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Antimicrob Agents Chemother. 2014 Jun;58(6):3255-60. doi: 10.1128/AAC.02573-13. Epub 2014 Mar 31.

In vitro and in vivo activities of HPi1, a selective antimicrobial against Helicobacter pylori.

Author information

1
Arietis Pharma, Boston, Massachusetts, USA.
2
Antimicrobial Discovery Center and Department of Biology, Northeastern University, Boston, Massachusetts, USA.
3
Department of Chemical Biology and Therapeutics, St. Jude Children's Research Hospital, Memphis, Tennessee, USA.
4
Arietis Pharma, Boston, Massachusetts, USA Antimicrobial Discovery Center and Department of Biology, Northeastern University, Boston, Massachusetts, USA m.lafleur@arietiscorp.com.

Abstract

A high-throughput screen (HTS) was performed to identify molecules specifically active against Helicobacter pylori, the causative agent of peptic ulcer and gastric carcinoma. Currently, treatment of H. pylori infection is suboptimal, with failure rates approaching 25%, despite triple therapy with two broad-spectrum antibiotics and a proton pump inhibitor or quadruple therapy with added bismuth. The HTS was performed in 384-well plates, and reduction of the metabolic indicator resazurin was used as a reporter for cell growth. Diverse molecules from commercial sources were identified as hits, and in vitro validations included measurements of MIC and time-dependent killing as well as anaerobic susceptibility testing against a panel of gut microbes. In vivo validation included testing in the mouse model of H. pylori infection. The small molecule HPi1 (3-hydrazinoquinoxaline-2-thiol) had excellent potency, with an MIC of 0.08 to 0.16 μg/ml and good selectivity for H. pylori compared to a panel of commensal bacteria. HPi1 was also effective in a mouse model of H. pylori infection, reducing colony counts to below the limit of detection after oral dosing of 25 mg/kg/day for 3 days. HPi1 is a promising lead in the search for more effective and specific H. pylori therapeutics.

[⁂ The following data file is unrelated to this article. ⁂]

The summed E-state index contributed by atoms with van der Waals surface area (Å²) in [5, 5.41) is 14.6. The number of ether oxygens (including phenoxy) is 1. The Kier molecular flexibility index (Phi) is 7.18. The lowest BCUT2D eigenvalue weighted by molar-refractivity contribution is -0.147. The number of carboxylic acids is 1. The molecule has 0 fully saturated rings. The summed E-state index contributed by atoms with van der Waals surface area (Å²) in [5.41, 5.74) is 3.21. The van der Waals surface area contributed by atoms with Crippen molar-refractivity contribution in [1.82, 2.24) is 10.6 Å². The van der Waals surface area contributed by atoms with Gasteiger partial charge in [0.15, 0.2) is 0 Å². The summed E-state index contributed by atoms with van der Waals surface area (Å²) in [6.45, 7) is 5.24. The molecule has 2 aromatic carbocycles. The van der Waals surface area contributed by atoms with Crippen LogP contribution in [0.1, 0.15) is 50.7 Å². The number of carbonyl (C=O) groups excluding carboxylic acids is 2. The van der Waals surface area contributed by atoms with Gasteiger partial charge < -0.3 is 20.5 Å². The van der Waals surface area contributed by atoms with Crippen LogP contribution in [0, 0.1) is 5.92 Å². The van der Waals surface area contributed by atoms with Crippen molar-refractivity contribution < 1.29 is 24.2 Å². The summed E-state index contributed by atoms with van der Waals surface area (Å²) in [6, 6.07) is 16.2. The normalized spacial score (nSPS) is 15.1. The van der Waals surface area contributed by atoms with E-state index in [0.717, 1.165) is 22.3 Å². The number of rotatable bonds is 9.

PMID:
24687512
PMCID:
PMC4068456
DOI:
10.1128/AAC.02573-13
[Indexed for MEDLINE]
Free PMC Article

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